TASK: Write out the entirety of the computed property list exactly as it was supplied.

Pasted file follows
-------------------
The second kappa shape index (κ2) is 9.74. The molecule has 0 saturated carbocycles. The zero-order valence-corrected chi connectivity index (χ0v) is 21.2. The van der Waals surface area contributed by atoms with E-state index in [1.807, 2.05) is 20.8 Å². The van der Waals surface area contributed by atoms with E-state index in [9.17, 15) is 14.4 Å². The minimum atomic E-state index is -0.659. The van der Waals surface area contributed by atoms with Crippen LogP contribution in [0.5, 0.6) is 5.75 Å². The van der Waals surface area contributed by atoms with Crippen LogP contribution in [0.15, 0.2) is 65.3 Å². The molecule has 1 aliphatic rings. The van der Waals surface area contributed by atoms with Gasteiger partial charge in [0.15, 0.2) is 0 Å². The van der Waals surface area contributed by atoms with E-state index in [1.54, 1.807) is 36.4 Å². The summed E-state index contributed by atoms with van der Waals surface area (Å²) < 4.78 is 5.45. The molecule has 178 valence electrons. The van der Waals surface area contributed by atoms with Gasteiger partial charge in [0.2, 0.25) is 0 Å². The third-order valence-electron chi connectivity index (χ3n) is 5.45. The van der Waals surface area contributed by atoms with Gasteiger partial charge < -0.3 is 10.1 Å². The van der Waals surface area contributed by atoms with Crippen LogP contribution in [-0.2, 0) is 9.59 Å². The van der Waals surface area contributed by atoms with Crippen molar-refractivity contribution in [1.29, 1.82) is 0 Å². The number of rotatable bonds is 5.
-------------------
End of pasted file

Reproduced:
The second kappa shape index (κ2) is 9.74. The molecule has 0 saturated carbocycles. The zero-order valence-corrected chi connectivity index (χ0v) is 21.2. The van der Waals surface area contributed by atoms with E-state index in [1.807, 2.05) is 20.8 Å². The van der Waals surface area contributed by atoms with E-state index in [9.17, 15) is 14.4 Å². The minimum atomic E-state index is -0.659. The van der Waals surface area contributed by atoms with Crippen LogP contribution in [0.5, 0.6) is 5.75 Å². The van der Waals surface area contributed by atoms with Crippen LogP contribution in [0.15, 0.2) is 65.3 Å². The molecule has 1 aliphatic rings. The van der Waals surface area contributed by atoms with Gasteiger partial charge in [0.15, 0.2) is 0 Å². The van der Waals surface area contributed by atoms with E-state index in [1.54, 1.807) is 36.4 Å². The summed E-state index contributed by atoms with van der Waals surface area (Å²) < 4.78 is 5.45. The molecule has 178 valence electrons. The van der Waals surface area contributed by atoms with Gasteiger partial charge in [0.2, 0.25) is 0 Å². The third-order valence-electron chi connectivity index (χ3n) is 5.45. The van der Waals surface area contributed by atoms with Gasteiger partial charge < -0.3 is 10.1 Å². The van der Waals surface area contributed by atoms with Crippen LogP contribution in [-0.2, 0) is 9.59 Å². The van der Waals surface area contributed by atoms with Crippen molar-refractivity contribution in [1.29, 1.82) is 0 Å². The number of rotatable bonds is 5.